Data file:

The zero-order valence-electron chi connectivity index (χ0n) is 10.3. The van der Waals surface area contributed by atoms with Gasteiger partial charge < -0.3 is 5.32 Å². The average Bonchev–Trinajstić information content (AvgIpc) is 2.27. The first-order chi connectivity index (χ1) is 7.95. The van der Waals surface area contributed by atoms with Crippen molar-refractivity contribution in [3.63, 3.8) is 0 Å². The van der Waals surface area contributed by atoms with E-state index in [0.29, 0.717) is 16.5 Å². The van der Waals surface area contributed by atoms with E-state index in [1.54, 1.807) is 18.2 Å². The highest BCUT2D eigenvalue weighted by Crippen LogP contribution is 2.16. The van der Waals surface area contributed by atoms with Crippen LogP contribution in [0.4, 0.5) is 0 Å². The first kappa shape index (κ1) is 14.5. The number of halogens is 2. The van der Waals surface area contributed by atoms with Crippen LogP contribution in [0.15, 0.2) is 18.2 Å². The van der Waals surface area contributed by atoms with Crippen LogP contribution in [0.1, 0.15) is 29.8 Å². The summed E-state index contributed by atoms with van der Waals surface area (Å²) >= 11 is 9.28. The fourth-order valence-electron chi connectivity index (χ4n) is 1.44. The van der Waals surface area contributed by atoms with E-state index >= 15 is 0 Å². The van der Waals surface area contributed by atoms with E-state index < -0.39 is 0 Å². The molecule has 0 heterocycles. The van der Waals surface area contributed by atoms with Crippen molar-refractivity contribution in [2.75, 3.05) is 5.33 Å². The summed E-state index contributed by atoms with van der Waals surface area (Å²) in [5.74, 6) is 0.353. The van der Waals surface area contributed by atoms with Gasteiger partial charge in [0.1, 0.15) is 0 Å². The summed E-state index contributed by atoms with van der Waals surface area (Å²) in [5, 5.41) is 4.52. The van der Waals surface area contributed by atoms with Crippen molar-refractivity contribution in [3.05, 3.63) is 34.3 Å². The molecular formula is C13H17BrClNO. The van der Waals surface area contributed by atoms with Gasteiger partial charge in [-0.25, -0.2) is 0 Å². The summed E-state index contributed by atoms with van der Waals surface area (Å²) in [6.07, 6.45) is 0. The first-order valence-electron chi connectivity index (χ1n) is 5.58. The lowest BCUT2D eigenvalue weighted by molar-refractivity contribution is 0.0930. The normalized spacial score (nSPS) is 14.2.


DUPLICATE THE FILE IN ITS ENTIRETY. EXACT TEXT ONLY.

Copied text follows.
The zero-order valence-electron chi connectivity index (χ0n) is 10.3. The van der Waals surface area contributed by atoms with Gasteiger partial charge < -0.3 is 5.32 Å². The average Bonchev–Trinajstić information content (AvgIpc) is 2.27. The first-order chi connectivity index (χ1) is 7.95. The van der Waals surface area contributed by atoms with Crippen molar-refractivity contribution in [3.63, 3.8) is 0 Å². The van der Waals surface area contributed by atoms with E-state index in [0.29, 0.717) is 16.5 Å². The van der Waals surface area contributed by atoms with E-state index in [1.54, 1.807) is 18.2 Å². The highest BCUT2D eigenvalue weighted by Crippen LogP contribution is 2.16. The van der Waals surface area contributed by atoms with Crippen LogP contribution in [0.4, 0.5) is 0 Å². The first kappa shape index (κ1) is 14.5. The number of halogens is 2. The van der Waals surface area contributed by atoms with Crippen LogP contribution in [0.15, 0.2) is 18.2 Å². The van der Waals surface area contributed by atoms with Crippen LogP contribution in [0.1, 0.15) is 29.8 Å². The summed E-state index contributed by atoms with van der Waals surface area (Å²) >= 11 is 9.28. The fourth-order valence-electron chi connectivity index (χ4n) is 1.44. The van der Waals surface area contributed by atoms with E-state index >= 15 is 0 Å². The van der Waals surface area contributed by atoms with E-state index < -0.39 is 0 Å². The molecule has 0 heterocycles. The van der Waals surface area contributed by atoms with Crippen molar-refractivity contribution in [2.75, 3.05) is 5.33 Å². The summed E-state index contributed by atoms with van der Waals surface area (Å²) in [5.74, 6) is 0.353. The van der Waals surface area contributed by atoms with Gasteiger partial charge in [0.1, 0.15) is 0 Å². The summed E-state index contributed by atoms with van der Waals surface area (Å²) in [5, 5.41) is 4.52. The van der Waals surface area contributed by atoms with Crippen molar-refractivity contribution in [3.05, 3.63) is 34.3 Å². The molecular formula is C13H17BrClNO. The van der Waals surface area contributed by atoms with Gasteiger partial charge in [-0.25, -0.2) is 0 Å². The summed E-state index contributed by atoms with van der Waals surface area (Å²) in [6.07, 6.45) is 0. The first-order valence-electron chi connectivity index (χ1n) is 5.58. The lowest BCUT2D eigenvalue weighted by molar-refractivity contribution is 0.0930. The normalized spacial score (nSPS) is 14.2.